For now, I'll call him Detlow. His name could be Bob, Rick or Steve. The point is, he's openly gay, middle aged, a talented writer with his first publication credits. But after a period of chronic unemployment, he was evicted from his apartment and went homeless as of a month ago. This happened in Los Angeles County, now called "the homeless capital of the U.S." Here Detlow joined some 50,000 other souls on the city's heartless streets.
Because of its big LGBT population, L.A. County is surely "the LGBT homeless capital" as well. And not just because thousands of LGBT youth wind up there. On Thanksgiving, as the rest of us dined on roast turkey and rich desserts, 5000 + - LGBT adult homeless Angelenos were lining up for free hot meals, or dumpster-diving in alleys behind the crowded restaurants.
Detlow's friends found out about his deadly deadline just two weeks before his eviction. He hadn't wanted to expose his situation to others, but finally he emailed us a desperate red alert. He'd already figured out that friends were his sole resource. In a city so rich with LGBT institutions - including help for homeless youth up to age 23-24 - he had noticed that there is little help for these kids' older homeless sisters and brothers, including himself.
Worse -- being ignored by his own kind could happen to Detlow in most American cities. Most of our so-called "community" doesn't give much of a hoot about our adult homeless -- even though the recession is now pushing their numbers upwards. As I search online under "LGBT homeless," almost every link that comes up is for "youth."
Yet we have our own unique homeless history. Starting in the 1980s, the high cost of having AIDS bankrupted many low-income gay and bi men; those who didn't die were often hurled onto the street. Transgender and intersex people suffer their own high rate of homelessness.
But two years ago, after Wall Street went into meltdown, our homeless rate had to be picking up speed. American neighborhoods are now raddled by foreclosures and bankruptcies. Among the thousands of low- and middle-income individuals and families, whether renters or homeowners, there are an unknown number of lesbians, gay men, bisexuals and transgender people who suddenly find that they have nowhere to live.
While statistics aren't available, I suspect that many of the just-over-24 LGBT homeless are students who are chewed up by job scarcity and debt. Older LGBT workers like Detlow are hard hit by workplace downsizing. With replacement jobs so scarce, the slippery slope leads down to living in your car. When your car is finally towed, you're afoot with your backpack.
Yes, there are shelters and other services. But many are offered by churches, and these have strings attached: you have to let yourself be proselytized. So many homeless LGBTs opt to shun these resources and stay out in the cold. There, if sexual orientation is at all detectable, they're at higher risk -- becoming targets of violent crimes that are more and more aimed at homeless people.
Over the last several years, I can't help noticing that the number of people I know personally who have been homeless, or perilously close to it, is inching ominously upwards.
"You'll Have to Stab Me"
Before the eviction date, Detlow's friends, including myself, tried to help him nail a spare room, a sofa situation or house-sitting job. But the city is so full of people looking for makeshift housing, that sofas and other marginal opportunities are in short supply. Some enterprising apartment dwellers will charge you $500 a month just to sleep on their couch.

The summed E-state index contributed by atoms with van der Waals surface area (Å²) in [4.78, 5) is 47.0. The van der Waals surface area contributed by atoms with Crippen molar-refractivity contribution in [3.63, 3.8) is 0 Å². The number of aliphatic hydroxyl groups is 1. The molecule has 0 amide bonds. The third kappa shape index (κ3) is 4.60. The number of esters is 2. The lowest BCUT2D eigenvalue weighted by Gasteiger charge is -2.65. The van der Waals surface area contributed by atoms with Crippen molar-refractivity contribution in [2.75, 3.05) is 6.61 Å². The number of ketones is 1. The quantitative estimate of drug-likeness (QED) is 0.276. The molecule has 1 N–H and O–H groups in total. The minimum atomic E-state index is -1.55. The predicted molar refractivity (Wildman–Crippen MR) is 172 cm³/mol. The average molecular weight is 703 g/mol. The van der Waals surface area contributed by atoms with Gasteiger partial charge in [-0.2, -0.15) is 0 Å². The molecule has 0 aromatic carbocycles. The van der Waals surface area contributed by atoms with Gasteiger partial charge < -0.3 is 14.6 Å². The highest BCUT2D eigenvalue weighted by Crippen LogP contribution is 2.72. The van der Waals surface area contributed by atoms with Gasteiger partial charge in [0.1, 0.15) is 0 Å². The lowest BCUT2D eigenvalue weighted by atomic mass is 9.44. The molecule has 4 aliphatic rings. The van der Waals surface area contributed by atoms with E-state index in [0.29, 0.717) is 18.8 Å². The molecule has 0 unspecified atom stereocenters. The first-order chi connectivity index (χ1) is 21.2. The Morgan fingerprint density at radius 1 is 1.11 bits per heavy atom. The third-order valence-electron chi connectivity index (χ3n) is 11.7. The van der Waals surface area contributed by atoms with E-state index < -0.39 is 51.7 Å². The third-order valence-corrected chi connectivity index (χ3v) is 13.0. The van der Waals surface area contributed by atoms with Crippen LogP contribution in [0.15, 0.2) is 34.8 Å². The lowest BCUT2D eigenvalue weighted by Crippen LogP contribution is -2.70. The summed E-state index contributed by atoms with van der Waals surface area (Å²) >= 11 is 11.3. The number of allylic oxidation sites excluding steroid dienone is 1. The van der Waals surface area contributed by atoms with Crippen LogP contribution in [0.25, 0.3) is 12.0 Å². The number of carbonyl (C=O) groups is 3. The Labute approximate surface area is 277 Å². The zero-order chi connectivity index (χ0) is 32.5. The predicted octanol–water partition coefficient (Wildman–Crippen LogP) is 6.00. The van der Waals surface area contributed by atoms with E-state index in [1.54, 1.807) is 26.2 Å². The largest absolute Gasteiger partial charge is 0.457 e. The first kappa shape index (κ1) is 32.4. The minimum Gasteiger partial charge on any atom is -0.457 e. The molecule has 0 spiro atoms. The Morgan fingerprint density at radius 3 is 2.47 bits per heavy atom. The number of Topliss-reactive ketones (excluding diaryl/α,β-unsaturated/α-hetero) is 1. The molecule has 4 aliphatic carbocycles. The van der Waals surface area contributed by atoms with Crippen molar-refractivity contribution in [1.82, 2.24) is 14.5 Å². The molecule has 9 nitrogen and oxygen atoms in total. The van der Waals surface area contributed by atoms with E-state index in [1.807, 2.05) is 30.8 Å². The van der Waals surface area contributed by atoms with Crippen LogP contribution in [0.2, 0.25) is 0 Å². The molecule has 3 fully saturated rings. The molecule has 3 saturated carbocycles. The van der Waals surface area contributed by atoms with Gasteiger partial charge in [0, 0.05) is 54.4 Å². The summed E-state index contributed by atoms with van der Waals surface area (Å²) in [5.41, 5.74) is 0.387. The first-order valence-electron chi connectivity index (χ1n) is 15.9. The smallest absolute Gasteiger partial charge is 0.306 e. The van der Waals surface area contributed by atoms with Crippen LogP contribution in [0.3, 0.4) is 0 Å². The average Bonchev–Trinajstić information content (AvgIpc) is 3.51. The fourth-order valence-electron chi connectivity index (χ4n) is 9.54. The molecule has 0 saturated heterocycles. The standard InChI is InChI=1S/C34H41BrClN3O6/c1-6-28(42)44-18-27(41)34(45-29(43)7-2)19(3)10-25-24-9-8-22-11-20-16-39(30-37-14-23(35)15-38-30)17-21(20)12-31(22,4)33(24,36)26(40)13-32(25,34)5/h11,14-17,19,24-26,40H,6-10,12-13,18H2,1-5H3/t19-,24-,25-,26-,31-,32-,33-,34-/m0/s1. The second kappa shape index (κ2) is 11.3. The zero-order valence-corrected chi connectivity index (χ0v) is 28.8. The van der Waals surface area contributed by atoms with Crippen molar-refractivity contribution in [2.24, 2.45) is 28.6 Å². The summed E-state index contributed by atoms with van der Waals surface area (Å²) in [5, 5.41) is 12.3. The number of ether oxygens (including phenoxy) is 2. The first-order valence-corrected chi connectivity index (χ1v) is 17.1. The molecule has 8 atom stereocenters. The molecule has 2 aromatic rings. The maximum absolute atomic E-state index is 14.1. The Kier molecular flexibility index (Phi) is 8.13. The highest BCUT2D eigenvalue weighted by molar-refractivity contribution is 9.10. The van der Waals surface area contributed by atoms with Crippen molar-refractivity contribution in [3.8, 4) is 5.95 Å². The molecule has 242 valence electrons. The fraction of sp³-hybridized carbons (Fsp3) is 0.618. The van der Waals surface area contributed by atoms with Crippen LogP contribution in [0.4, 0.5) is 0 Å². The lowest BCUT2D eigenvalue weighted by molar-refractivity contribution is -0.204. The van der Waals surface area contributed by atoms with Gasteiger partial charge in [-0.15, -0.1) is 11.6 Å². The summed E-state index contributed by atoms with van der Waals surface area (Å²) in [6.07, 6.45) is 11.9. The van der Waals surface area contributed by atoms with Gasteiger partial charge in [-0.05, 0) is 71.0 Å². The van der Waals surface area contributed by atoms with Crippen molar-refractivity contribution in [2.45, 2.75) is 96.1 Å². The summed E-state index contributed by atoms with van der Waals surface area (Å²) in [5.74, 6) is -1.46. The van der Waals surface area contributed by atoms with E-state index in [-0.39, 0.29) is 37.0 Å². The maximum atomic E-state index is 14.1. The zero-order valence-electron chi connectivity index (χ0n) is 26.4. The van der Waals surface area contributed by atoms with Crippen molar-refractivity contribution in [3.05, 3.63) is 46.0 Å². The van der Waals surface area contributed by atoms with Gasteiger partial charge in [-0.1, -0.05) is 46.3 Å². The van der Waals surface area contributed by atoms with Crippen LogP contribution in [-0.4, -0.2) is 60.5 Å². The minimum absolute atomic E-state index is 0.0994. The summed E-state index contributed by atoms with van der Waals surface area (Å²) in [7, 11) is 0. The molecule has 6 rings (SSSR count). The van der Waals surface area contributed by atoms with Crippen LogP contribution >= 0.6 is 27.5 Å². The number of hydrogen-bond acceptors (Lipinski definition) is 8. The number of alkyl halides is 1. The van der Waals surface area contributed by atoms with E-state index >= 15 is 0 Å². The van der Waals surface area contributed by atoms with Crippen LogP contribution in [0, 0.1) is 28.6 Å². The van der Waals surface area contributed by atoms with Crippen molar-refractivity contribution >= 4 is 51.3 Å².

For the moment, the best I could do was give Detlow a little money, and find a temporary home for his beloved cat. He was very worried about the cat. She already had her own street history -- he'd taken her in as a stray, and didn't want to dump her back on the sidewalk.
"I want to get her back when I can," he said.
On the last day, when Detlow unplugged his laptop, he gave it to a friend for safekeeping, so his unpublished writing wouldn't be lost. He was keeping a little tape recorder, so he could journal his days on the street. Maybe some publisher would be interested in a piece of "on-scene reporting" about being homeless. Since he'd had a little money, he paid some advance time on his cell phone, wanting to keep a lifeline as long as possible.
When Detlow left his apartment, a lesbian friend of mine met him on the corner to take the cat for delivery to a new home. As his pet meowed nervously in her carrier, he handed her over. Then he sat down on the curb and cried for about 15 minutes. My friend sat with him till he calmed down.
Finally his tall skinny figure, with head wrapped in his signature bandana, disappeared down the street.
As the days passed, Detlow stayed in touch with his peeps by cell phone. He was going through wild emotional swings -- sometimes choking up, sometimes grimly buoyant and determined to make it. Through it all, he managed to find public Internet access to check Craigslist, and got a couple of housecleaning jobs for food money.
Then, two-plus weeks into the street, Detlow called me in tears. He'd just had the first close encounter with that violence that homeless people face every day.
"I felt the knife point at the back of my neck," he said. "The guy wanted the little money I had. He also wanted my backpack, which I had strapped around my body. It had my cell phone and tape recorder and ID, and a few valuables. I couldn't lose that phone -- it's my lifeline. So I leaned against the knifepoint and told him, 'You'll have to stab me to get the backpack.'"
Detlow's inspired outburst worked. The mugger let him keep the backpack.
Giving It All Up
A week before Thanksgiving, a friend and I met Detlow at a coffee shop on Sunset Boulevard to discuss a possible housing opportunity. We bought him a warm meal, which he scarfed. He looked strained and skinnier than ever, but was still managing to keep up appearances. His shirt, pants and bandana were clean.
He shared his experiences of the initial two weeks at Skid Row downtown.